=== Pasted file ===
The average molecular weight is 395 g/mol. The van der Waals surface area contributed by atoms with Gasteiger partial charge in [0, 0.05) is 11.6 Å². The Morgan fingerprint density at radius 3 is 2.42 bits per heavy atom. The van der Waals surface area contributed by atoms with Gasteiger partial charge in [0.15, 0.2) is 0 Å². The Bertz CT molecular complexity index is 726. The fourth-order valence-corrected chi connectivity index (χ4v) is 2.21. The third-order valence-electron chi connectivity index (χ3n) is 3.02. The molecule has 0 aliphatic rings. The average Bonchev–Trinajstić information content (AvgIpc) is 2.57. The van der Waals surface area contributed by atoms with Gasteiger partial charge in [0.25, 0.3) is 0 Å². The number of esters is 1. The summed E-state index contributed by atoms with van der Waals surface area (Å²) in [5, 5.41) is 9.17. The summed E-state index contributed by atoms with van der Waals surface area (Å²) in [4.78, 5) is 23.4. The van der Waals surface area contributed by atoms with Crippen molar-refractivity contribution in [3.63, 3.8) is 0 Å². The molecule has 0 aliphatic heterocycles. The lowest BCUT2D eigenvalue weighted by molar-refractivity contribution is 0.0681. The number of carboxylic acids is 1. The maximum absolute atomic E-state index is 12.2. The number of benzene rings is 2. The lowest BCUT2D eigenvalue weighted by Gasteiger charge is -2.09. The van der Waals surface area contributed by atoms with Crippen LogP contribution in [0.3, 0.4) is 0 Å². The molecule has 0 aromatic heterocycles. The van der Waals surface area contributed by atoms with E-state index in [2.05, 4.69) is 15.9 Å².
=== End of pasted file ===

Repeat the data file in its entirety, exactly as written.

The average molecular weight is 395 g/mol. The van der Waals surface area contributed by atoms with Gasteiger partial charge in [0, 0.05) is 11.6 Å². The Morgan fingerprint density at radius 3 is 2.42 bits per heavy atom. The van der Waals surface area contributed by atoms with Gasteiger partial charge in [0.15, 0.2) is 0 Å². The Bertz CT molecular complexity index is 726. The fourth-order valence-corrected chi connectivity index (χ4v) is 2.21. The third-order valence-electron chi connectivity index (χ3n) is 3.02. The molecule has 0 aliphatic rings. The average Bonchev–Trinajstić information content (AvgIpc) is 2.57. The van der Waals surface area contributed by atoms with Gasteiger partial charge in [0.25, 0.3) is 0 Å². The number of esters is 1. The summed E-state index contributed by atoms with van der Waals surface area (Å²) in [5, 5.41) is 9.17. The summed E-state index contributed by atoms with van der Waals surface area (Å²) in [4.78, 5) is 23.4. The van der Waals surface area contributed by atoms with Crippen molar-refractivity contribution in [3.63, 3.8) is 0 Å². The molecule has 0 aliphatic heterocycles. The lowest BCUT2D eigenvalue weighted by molar-refractivity contribution is 0.0681. The number of carboxylic acids is 1. The maximum absolute atomic E-state index is 12.2. The number of benzene rings is 2. The lowest BCUT2D eigenvalue weighted by Gasteiger charge is -2.09. The van der Waals surface area contributed by atoms with Crippen LogP contribution in [0.3, 0.4) is 0 Å². The molecule has 0 aromatic heterocycles. The van der Waals surface area contributed by atoms with E-state index in [2.05, 4.69) is 15.9 Å².